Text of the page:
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There's much discussion of love—more specifically, the love between dog and owner. Buck feels more for Thornton than he ever has for a human before—including when he was leading the good life back in sunny California.
He shows his love by biting Thornton gently.
Remember Buck’s feelings regarding the transience of things? Well he does, too, and he's afraid Thornton will leave him. He therefore refuses to let the man out of his sight.
Buck's also still feeling the primitive vibes. You can take the dog out of the wild but you can’t take the wild out of the dog.
He starts hearing this same "call from the wild;" he has this yearning to go live in the woods and hunt and howl.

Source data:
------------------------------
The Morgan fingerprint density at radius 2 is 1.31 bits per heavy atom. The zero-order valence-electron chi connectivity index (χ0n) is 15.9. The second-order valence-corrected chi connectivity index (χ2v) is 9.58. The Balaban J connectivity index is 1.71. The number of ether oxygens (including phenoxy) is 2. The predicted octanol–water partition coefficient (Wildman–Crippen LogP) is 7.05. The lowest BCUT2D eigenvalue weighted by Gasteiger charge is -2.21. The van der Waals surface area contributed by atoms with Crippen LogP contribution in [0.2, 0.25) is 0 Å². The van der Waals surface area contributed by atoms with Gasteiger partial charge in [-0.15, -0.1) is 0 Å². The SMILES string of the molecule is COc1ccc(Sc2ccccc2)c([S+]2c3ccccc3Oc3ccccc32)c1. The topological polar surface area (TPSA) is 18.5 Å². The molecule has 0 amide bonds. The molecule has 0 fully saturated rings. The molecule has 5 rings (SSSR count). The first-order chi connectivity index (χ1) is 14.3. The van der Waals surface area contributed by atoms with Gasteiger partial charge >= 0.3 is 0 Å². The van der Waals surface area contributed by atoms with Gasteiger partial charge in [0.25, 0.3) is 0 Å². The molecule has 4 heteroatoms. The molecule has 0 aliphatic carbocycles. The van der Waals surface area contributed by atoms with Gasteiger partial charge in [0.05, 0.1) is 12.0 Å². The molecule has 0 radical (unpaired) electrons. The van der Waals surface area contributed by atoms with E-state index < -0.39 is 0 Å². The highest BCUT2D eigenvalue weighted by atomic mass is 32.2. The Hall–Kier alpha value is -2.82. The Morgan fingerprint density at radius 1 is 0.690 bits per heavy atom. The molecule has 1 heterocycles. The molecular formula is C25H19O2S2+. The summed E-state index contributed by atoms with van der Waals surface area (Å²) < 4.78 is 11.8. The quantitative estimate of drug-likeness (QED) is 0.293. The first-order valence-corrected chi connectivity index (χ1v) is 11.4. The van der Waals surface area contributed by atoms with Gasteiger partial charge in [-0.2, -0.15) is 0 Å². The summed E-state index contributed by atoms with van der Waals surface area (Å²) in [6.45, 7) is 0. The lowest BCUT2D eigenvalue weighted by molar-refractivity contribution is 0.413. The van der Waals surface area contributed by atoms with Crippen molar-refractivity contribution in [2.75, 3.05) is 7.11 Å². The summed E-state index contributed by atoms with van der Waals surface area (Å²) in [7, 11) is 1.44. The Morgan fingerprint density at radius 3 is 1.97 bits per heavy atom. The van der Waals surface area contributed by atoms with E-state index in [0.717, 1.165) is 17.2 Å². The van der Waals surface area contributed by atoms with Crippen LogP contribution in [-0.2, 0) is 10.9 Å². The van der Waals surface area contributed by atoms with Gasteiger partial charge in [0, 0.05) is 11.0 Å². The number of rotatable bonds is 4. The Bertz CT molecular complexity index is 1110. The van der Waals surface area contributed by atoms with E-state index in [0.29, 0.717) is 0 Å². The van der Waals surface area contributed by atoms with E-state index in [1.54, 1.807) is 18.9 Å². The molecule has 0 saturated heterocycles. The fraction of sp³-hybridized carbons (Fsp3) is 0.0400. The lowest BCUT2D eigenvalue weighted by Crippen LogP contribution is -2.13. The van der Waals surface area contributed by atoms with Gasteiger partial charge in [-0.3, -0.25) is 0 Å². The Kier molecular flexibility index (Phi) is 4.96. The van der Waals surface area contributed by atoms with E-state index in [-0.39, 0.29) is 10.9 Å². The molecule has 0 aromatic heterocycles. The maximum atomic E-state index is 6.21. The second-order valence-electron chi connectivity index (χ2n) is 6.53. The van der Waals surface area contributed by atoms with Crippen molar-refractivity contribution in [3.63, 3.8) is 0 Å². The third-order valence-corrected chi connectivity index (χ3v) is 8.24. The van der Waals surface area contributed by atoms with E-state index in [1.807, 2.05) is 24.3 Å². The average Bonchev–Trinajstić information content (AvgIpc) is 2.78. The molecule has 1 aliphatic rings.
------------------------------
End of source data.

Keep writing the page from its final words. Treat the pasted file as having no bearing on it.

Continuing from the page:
To demonstrate how loyal Buck is, Thornton tells him to jump off a cliff. Buck starts to do it, but Thornton pulls him back. It was the least he could do.
Thornton gets in the middle of a bar fight and Buck gets viciously protective.
Buck saves Thornton from a near-drowning. This scene is heroic and dramatic and definitely worth a good read.
It seems like Buck's gotten a reputation for being awesome. Some men bet Thornton that Buck can’t pull a thousand-pound load. Thornton bets with money he doesn’t have. Fortunately for him, Buck pulls through and wins his master a ton of money.
Now everyone wants to own Buck, and they offer Thornton obscene amounts of money for him, which Thornton refuses with such words as "go to hell."